My brothers call me Cinderlad because I like to tend the fire. Well, they may call me what they will, but they were too scared to spend St. John’s night in the barn, and watch to see how the grass disappeared.
I got into the barn and lay down, and after about an hour’s time, a rumbling and creaking began. It was frightful to hear it. Well, if it gets no worse than that, I can manage to stand it, I thought.
In a little time the creaking began again, and the earth quaked so that all the hay flew around me. Oh! if it gets no worse than that I can manage to stand it, I thought. Then came a third rumbling, and a third earthquake, so violent that I thought the walls and roof would fall down, but then everything suddenly grew as still as death around me.
I was pretty sure it would come again, but it did not. Everything was quiet, and everything stayed quiet, and after a short time I heard something that sounded as if a horse were standing chewing just outside the barn door. I crept to the door, which was ajar, to see what was there. A horse stood eating. I had never seen a horse so big and fat and fine! A saddle and bridle lay upon it, and a complete suit of armor for a knight, and everything was made of copper and shone brightly.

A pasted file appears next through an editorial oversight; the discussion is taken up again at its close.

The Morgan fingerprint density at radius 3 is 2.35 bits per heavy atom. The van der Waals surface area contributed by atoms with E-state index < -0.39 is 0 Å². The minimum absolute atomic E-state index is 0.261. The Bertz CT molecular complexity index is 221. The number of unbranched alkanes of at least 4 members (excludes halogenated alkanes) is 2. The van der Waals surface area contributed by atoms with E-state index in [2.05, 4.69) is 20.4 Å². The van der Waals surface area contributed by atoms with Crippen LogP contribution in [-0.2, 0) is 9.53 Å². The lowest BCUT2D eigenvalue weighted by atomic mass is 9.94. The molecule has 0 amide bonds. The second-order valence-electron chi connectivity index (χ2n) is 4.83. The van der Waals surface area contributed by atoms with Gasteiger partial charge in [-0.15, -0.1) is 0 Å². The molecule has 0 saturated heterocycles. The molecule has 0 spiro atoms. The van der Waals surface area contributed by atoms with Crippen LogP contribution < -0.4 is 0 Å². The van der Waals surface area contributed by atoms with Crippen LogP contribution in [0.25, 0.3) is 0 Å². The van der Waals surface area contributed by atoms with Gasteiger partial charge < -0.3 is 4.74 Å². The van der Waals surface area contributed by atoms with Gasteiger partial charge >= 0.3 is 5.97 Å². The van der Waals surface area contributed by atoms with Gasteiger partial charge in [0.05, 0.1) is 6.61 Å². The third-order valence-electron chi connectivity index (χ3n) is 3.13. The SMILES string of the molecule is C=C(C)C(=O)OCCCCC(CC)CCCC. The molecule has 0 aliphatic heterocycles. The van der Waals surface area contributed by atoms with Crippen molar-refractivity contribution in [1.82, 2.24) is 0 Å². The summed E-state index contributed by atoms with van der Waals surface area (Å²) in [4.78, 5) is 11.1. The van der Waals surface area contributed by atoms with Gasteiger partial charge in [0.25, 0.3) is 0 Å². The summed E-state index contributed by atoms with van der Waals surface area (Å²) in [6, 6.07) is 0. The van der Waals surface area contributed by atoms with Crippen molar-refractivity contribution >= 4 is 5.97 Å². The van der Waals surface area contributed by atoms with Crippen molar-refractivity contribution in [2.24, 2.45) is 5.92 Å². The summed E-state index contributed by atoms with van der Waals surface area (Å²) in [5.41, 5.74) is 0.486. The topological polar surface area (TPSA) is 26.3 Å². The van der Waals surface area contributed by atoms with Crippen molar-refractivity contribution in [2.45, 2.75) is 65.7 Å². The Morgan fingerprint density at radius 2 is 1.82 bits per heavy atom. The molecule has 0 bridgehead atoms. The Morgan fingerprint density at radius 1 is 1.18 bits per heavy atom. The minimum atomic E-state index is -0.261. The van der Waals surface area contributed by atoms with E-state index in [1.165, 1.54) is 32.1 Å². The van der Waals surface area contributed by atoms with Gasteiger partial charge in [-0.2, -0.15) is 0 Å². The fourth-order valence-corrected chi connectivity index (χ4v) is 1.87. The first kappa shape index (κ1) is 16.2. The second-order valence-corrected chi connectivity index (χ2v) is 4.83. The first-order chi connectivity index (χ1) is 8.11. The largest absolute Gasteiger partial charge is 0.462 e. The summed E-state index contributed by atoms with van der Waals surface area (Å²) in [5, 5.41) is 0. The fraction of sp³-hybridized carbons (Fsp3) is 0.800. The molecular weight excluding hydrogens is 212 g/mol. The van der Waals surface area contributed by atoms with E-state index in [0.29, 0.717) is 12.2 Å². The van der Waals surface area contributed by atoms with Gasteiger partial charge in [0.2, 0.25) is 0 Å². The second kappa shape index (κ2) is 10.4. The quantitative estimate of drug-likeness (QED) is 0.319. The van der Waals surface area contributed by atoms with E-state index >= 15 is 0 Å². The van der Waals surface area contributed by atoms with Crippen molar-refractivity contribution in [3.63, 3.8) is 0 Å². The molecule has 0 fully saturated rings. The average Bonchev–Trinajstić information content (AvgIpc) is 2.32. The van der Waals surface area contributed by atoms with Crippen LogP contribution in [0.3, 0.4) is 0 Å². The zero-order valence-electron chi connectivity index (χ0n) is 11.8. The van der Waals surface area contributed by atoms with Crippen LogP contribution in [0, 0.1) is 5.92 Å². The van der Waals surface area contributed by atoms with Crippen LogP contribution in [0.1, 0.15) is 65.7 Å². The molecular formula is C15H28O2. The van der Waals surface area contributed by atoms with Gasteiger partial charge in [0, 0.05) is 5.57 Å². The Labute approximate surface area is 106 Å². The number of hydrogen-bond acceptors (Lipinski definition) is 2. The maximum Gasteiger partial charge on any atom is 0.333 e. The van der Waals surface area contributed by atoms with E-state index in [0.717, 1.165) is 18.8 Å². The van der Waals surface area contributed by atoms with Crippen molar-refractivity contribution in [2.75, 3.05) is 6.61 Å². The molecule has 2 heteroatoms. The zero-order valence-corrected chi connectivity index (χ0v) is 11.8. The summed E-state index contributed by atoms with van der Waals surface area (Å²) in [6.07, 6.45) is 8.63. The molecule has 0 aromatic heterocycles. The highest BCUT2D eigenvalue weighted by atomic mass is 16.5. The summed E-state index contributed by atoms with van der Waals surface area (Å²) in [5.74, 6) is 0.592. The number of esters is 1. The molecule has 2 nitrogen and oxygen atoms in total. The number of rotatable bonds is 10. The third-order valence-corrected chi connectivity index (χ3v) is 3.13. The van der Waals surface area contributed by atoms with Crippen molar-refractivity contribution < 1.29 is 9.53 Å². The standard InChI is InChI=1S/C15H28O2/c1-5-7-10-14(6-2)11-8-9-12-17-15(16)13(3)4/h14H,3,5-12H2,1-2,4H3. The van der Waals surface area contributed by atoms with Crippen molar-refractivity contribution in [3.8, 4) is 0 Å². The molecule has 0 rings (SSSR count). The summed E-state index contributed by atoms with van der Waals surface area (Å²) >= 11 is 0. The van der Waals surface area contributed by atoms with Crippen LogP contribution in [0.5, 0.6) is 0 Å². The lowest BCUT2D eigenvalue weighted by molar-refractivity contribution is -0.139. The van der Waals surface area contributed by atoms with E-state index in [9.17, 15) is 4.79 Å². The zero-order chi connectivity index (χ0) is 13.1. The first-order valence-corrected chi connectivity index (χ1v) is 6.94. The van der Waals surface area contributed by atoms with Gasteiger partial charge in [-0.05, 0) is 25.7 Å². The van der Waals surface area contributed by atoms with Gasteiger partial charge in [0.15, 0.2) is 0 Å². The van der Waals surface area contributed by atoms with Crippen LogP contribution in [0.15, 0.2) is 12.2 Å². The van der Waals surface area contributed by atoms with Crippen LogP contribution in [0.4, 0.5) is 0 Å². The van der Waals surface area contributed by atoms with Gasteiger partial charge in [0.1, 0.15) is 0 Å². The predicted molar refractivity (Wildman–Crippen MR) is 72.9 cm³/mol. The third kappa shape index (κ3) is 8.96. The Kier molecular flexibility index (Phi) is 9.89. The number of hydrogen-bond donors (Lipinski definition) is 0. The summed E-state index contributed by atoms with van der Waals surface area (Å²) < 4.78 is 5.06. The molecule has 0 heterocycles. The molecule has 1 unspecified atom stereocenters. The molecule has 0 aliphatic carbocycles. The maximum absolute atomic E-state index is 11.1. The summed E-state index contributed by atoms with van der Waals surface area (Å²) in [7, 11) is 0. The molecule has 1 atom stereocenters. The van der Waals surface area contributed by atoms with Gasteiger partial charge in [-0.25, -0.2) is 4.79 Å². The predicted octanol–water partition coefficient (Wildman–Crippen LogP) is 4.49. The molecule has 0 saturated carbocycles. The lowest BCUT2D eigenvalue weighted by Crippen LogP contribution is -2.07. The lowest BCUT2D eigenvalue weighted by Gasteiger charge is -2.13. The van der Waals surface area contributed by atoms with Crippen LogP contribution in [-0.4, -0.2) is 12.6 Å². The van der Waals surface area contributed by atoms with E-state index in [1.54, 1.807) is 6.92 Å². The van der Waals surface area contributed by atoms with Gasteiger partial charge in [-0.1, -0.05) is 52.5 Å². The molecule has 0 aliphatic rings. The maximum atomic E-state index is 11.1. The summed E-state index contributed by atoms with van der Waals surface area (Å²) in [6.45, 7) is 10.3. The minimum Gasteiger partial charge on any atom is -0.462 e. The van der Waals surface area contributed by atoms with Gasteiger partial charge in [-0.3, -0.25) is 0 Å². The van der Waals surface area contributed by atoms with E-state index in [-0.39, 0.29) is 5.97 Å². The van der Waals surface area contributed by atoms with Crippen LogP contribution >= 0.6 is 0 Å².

“Ha, ha! it is you who has been eating our hay then,” I said. I was soon riding the horse away to a place that no one knew but myself.